Even an apparently cost-free part of the program—the donation by two major fireworks companies of a thirty-five-minute display—carries the Trumpian signature of a blurring of private business interests with affairs of state. Ninety percent of the fireworks used in the United States come from China, and the American Pyrotechnics Association has been lobbying the administration to exclude fireworks from any new tariffs to be imposed on goods produced in China. It probably is no coincidence that the companies jumped at the chance to help produce an event so important to the president while trade negotiations with China are underway.
But the most distinctive and visible feature of this Fourth of July event on the Mall probably will be the military component that Trump has insisted on inserting. Flyovers by military aircraft are to include the Navy’s Blue Angels, an F-35 fighter, and (at an operating cost of $140,000 per hour), Air Force One. The most recently reported additions will be armored vehicles on the ground. Abrams tanks and Bradley fighting vehicles already have appeared at a Washington railroad yard as part of the preparation. Trump has been hankering for a big military parade in Washington ever since President Emmanuel Macron of France hosted him at a Bastille Day parade two years ago. The prohibitive costs, including necessary repairs after armored vehicles grind up Pennsylvania Avenue, led Trump to stand down, but now he is trying to realize a portion of his vision by tacking it on to Independence Day observances.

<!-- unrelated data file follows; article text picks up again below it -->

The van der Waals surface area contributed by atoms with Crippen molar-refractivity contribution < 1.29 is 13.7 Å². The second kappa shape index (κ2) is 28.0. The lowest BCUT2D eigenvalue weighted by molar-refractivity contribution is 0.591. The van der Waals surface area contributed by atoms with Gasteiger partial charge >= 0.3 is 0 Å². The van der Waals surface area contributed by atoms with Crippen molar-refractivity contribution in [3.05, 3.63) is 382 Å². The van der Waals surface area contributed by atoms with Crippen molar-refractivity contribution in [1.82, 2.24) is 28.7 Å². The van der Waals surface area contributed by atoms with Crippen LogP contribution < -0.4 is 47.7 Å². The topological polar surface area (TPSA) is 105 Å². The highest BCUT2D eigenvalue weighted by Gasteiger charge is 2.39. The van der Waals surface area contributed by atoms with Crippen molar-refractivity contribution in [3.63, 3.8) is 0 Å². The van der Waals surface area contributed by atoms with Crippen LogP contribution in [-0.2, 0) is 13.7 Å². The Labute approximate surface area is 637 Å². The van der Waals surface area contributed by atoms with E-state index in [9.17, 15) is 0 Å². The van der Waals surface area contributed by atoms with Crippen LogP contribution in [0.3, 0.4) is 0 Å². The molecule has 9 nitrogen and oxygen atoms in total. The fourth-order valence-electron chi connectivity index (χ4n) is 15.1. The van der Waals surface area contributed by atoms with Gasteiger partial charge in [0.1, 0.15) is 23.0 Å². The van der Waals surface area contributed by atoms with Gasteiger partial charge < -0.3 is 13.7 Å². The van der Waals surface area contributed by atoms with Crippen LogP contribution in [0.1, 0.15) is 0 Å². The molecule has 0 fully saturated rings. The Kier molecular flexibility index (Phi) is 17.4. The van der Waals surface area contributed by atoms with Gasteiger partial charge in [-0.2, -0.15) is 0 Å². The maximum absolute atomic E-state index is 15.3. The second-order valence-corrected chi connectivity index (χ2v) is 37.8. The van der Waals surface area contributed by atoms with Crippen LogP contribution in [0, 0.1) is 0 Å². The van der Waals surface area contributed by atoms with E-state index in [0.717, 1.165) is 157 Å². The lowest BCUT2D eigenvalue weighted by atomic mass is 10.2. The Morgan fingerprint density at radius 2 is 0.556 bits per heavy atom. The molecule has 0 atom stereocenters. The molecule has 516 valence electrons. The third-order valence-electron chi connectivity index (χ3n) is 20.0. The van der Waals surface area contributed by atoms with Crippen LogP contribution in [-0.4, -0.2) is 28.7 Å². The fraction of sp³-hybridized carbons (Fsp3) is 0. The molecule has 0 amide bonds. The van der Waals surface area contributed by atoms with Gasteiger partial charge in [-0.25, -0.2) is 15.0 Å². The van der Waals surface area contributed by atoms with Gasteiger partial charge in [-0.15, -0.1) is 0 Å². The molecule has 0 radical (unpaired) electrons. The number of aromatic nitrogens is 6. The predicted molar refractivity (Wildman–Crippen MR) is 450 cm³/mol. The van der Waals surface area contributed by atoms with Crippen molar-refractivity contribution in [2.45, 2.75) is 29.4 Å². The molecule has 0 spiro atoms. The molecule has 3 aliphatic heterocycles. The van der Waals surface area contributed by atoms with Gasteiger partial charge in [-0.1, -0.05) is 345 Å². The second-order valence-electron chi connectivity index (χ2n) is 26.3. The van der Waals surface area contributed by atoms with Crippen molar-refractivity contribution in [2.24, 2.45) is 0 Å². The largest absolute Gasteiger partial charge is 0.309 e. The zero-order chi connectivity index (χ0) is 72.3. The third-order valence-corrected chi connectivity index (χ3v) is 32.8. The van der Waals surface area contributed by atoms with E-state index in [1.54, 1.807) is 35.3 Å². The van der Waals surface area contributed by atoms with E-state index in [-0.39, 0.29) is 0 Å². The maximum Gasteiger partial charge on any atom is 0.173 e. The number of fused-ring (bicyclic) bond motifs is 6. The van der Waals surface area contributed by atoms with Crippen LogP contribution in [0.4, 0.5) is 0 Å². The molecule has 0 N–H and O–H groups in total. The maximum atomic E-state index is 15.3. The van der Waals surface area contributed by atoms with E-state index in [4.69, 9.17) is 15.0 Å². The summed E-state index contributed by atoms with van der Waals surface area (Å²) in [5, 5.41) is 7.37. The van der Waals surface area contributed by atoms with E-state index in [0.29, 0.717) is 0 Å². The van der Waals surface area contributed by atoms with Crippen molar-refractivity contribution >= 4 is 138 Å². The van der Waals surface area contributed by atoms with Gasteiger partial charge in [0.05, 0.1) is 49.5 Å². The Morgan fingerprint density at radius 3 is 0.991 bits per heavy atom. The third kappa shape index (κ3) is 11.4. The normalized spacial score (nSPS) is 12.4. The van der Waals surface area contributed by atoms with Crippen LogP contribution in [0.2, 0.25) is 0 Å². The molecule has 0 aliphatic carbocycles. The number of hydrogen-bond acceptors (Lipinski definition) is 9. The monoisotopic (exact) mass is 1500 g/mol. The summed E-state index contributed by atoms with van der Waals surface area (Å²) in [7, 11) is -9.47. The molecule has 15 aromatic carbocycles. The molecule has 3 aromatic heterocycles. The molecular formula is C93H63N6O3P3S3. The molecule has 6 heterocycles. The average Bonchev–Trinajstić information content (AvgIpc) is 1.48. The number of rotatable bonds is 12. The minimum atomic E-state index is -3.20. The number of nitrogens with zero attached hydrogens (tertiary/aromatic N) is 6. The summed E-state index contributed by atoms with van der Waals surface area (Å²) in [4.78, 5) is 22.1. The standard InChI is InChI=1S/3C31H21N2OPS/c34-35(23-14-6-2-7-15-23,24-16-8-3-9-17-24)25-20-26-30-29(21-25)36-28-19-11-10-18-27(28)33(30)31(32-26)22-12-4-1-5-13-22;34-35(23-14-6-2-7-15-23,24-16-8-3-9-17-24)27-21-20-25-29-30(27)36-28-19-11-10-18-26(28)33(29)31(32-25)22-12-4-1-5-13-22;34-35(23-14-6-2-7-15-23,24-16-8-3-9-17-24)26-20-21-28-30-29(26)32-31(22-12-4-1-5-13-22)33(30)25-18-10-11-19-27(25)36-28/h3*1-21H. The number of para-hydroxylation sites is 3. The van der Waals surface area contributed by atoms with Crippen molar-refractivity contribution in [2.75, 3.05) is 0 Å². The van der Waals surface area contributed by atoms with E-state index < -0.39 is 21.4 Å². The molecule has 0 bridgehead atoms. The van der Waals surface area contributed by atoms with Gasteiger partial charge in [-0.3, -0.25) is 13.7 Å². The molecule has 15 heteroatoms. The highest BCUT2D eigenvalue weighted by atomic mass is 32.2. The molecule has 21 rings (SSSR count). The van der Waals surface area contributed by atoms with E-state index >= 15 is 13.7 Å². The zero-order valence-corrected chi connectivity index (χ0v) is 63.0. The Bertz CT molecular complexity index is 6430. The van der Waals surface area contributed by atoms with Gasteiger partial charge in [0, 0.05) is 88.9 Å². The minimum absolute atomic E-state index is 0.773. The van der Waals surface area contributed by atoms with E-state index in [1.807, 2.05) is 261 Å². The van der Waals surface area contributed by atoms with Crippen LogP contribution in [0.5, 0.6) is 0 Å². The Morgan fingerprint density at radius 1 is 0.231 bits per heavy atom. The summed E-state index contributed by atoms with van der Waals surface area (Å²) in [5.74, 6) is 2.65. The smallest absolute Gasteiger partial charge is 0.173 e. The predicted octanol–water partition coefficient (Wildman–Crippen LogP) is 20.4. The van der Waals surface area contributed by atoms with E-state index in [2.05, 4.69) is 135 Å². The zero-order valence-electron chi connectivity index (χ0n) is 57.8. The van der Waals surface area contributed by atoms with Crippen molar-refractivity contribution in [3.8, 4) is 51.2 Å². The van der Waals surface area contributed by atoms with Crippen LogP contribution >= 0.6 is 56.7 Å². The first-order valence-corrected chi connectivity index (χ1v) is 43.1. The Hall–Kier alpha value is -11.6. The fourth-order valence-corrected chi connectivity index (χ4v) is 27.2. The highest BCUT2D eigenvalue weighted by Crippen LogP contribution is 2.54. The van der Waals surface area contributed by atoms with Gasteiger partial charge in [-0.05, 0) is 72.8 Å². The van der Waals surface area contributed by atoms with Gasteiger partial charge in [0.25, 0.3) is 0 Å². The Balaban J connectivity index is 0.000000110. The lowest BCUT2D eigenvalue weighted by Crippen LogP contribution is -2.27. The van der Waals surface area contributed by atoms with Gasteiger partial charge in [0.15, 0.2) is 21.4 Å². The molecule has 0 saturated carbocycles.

The material expenses, including the damage to infrastructure, is not even the most important cost. Newt Gingrich is short-sighted when he says, “Other than the fact they have to pay to fix the streets, who cares?” The greatest cost is the message all of this sends, on the United States’ national day, to overseas audiences as well as domestic ones about what this nation represents.